It depends. The pay range for freelance writers is huge — like Walmart to Tiffany’s huge. Most of the time, that price difference is reflected in quality and scope, starting with writers who churn out generic copy that’s low in engagement but heavy in keywords, all the way up to content strategists who help you devise your plan and then execute it flawlessly. The “right” rate is the one that gets you the quality you’re happy with.
A better question is how freelance writers charge. There are 4 basic payment structures, each with its own pros and cons.
- Per hour: I don’t recommend this method. It’s hard to track and verify, and it has absolutely no relationship to quality. In fact, the better freelance writers don’t like to work by the hour, because they end up being penalized by their own expertise. Hourly rates are great for slower writers who have to work harder to produce good content. I’m not saying all good writers are fast and all bad writers are slow, but it’s something to keep in mind.
- Per word: Charging by the word is very common, and rates can range anywhere from pennies per word up to a couple of doll ars per word. It’s standard and perfectly acceptable, but it’s not without its drawbacks. The best content has as many words as it needs to have, period. It’s not padded to meet a minimum word count or cut short to avoid going over a given price point.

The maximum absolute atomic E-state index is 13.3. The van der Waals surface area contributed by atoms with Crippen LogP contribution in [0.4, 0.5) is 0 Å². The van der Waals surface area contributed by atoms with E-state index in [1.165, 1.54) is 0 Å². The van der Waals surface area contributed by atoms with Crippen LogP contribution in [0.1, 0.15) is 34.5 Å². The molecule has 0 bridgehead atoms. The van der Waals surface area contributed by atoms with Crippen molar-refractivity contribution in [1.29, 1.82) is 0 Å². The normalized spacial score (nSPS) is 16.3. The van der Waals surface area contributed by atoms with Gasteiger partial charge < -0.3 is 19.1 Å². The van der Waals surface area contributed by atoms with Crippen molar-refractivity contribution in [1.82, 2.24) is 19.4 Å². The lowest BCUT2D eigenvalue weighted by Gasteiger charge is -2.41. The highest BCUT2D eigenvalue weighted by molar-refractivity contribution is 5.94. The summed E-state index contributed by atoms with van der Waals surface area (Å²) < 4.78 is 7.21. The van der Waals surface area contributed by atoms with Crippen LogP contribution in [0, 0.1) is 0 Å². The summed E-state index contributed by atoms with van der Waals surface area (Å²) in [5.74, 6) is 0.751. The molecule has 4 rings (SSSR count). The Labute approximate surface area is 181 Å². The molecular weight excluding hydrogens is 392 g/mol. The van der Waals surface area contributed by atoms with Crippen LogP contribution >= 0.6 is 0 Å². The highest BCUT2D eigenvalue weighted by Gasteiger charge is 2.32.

- Per project: A lot of top-tier writers charge by the project because it leaves room for value-added. Per-project fees take into account things like consulting, strategizing, and research — that intangible “secret sauce” that nobody else could deliver.
- Retainer: This works just like any other retainer: You pay a monthly fee, and the writer is available when you need him. This is a good option if you know you’re going to need a big volume of content on a regular basis.
As far as the logistics, that’s between you and the writer. Some freelance writers will only accept certain methods of payment, like PayPal or Stripe. Others require payment by check to avoid the fees. And don’t forget that you’ll need to complete a 1099 if you pay a writer $600 or more per year.
So that’s the down-and-dirty scoop on paying freelance content writers. Stay tuned for more…